Topic 5 – Reinforcement Learning

Nov 29, 2021

The topic next week will be a field of AI known as Reinforcement Learning. We will be reading an excerpt from Prof. Richard Sutton’s text, ‘Reinforcement Learning: An Introduction”.

Main Excerpt

Reinforcement Learning and the Future of Artificial Intelligence

When we were writing the first edition of this book in the mid-1990s, artificial intelligence was making significant progress and was having an impact on society. Machine learning was part of that outlook, but it had not yet become indispensable to artificial intelligence. By today that promise has transitioned to applications that are changing the lives of millions of people, and machine learning has come into its own as a key technology. As we write this second edition, some of the most remarkable developments in artificial intelligence have involved reinforcement learning, most notably “deep reinforcement learning”—reinforcement learning with function approximation by deep artificial neural networks. We are at the beginning of a wave of real-world applications of artificial intelligence, many of which will include reinforcement learning, deep and otherwise, that will impact our lives in ways that are hard to predict.

But an abundance of successful real-world applications does not mean that true artificial intelligence has arrived. Despite great progress in many areas, the gulf between artificial intelligence and the intelligence of humans, and other animals, remains great. Superhuman performance can be achieved in some domains, even formidable domains like Go, but it remains a significant challenge to develop systems that are like us in being complete, interactive agents having general adaptability and problem-solving skills, emotional sophistication, creativity, and the ability to learn quickly from experience.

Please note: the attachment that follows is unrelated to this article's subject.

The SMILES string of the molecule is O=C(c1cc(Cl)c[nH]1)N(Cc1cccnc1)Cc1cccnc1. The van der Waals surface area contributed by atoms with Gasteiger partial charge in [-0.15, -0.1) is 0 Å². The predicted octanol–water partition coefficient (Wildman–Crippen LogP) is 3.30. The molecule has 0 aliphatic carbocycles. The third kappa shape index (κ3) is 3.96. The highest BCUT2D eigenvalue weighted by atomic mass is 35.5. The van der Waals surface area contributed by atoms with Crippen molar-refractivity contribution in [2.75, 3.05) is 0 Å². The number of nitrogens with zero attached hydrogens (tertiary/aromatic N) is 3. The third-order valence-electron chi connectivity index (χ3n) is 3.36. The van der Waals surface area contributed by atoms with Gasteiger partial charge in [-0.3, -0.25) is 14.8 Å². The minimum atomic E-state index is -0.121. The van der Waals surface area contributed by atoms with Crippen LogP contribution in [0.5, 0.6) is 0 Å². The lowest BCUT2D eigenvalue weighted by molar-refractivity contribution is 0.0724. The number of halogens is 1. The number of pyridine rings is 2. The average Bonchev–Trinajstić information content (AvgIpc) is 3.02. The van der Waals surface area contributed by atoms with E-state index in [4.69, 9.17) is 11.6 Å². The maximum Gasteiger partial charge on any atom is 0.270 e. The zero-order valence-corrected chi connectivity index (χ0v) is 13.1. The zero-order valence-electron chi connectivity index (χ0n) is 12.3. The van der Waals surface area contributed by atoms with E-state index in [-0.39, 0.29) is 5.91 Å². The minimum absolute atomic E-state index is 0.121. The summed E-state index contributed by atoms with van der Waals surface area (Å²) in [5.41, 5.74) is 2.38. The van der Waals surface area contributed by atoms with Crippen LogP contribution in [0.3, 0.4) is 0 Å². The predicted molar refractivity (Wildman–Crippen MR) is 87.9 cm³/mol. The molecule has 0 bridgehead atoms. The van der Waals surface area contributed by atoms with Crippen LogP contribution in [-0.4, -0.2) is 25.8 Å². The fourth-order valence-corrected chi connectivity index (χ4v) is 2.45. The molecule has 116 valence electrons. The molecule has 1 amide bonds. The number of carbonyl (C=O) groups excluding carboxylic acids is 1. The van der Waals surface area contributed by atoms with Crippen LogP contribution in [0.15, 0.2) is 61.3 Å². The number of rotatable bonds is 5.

Reinforcement learning’s connections to psychology and neuroscience (Chapters 14 and 15) underscore its relevance to another longstanding goal of artificial intelligence: shedding light on fundamental questions about the mind and how it emerges from the brain. Reinforcement learning theory is already contributing to our understanding of the brain’s reward, motivation, and decision-making processes, and there is good reason to believe that through its links to computational psychiatry, reinforcement learning theory will contribute to methods for treating mental disorders, including drug abuse and addiction.

Another contribution that reinforcement learning can make over the future is as an aid to human decision making. Policies derived by reinforcement learning in simulated environments can advise human decision makers in such areas as education, healthcare, transportation, energy, and public-sector resource allocation. Particularly relevant is the key feature of reinforcement learning that it takes long-term consequences of decisions into account. This is very clear in games like backgammon and Go, where some of the most impressive results of reinforcement learning have been demonstrated, but it is also a property of many high-stakes decisions that affect our lives and our planet. Reinforcement learning follows related methods for advising human decision making that have been developed in the past by decision analysts in many disciplines.